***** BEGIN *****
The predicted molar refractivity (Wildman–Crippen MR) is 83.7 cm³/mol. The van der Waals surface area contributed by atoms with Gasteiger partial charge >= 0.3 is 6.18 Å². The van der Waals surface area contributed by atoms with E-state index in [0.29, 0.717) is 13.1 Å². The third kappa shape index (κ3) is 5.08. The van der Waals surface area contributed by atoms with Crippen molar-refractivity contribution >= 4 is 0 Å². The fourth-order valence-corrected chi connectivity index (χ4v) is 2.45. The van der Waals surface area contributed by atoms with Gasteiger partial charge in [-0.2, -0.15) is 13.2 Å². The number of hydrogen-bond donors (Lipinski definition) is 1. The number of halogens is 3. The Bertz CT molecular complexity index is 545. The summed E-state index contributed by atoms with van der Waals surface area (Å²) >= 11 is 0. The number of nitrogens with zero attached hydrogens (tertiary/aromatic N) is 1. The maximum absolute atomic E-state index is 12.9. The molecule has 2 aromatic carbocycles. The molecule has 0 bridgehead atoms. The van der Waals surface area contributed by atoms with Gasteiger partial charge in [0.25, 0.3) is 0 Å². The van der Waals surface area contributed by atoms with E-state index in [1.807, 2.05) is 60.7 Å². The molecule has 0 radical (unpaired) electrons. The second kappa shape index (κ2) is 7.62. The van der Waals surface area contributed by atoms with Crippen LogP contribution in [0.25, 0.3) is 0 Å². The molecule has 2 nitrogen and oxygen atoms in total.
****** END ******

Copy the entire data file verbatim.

The predicted molar refractivity (Wildman–Crippen MR) is 83.7 cm³/mol. The van der Waals surface area contributed by atoms with Gasteiger partial charge >= 0.3 is 6.18 Å². The van der Waals surface area contributed by atoms with E-state index in [0.29, 0.717) is 13.1 Å². The third kappa shape index (κ3) is 5.08. The van der Waals surface area contributed by atoms with Crippen molar-refractivity contribution >= 4 is 0 Å². The fourth-order valence-corrected chi connectivity index (χ4v) is 2.45. The van der Waals surface area contributed by atoms with Gasteiger partial charge in [-0.2, -0.15) is 13.2 Å². The number of hydrogen-bond donors (Lipinski definition) is 1. The number of halogens is 3. The Bertz CT molecular complexity index is 545. The summed E-state index contributed by atoms with van der Waals surface area (Å²) >= 11 is 0. The number of nitrogens with zero attached hydrogens (tertiary/aromatic N) is 1. The maximum absolute atomic E-state index is 12.9. The molecule has 2 aromatic carbocycles. The molecule has 0 bridgehead atoms. The van der Waals surface area contributed by atoms with Gasteiger partial charge in [0.25, 0.3) is 0 Å². The van der Waals surface area contributed by atoms with E-state index in [1.807, 2.05) is 60.7 Å². The molecule has 0 radical (unpaired) electrons. The second kappa shape index (κ2) is 7.62. The van der Waals surface area contributed by atoms with Crippen LogP contribution in [0.25, 0.3) is 0 Å². The molecule has 2 nitrogen and oxygen atoms in total.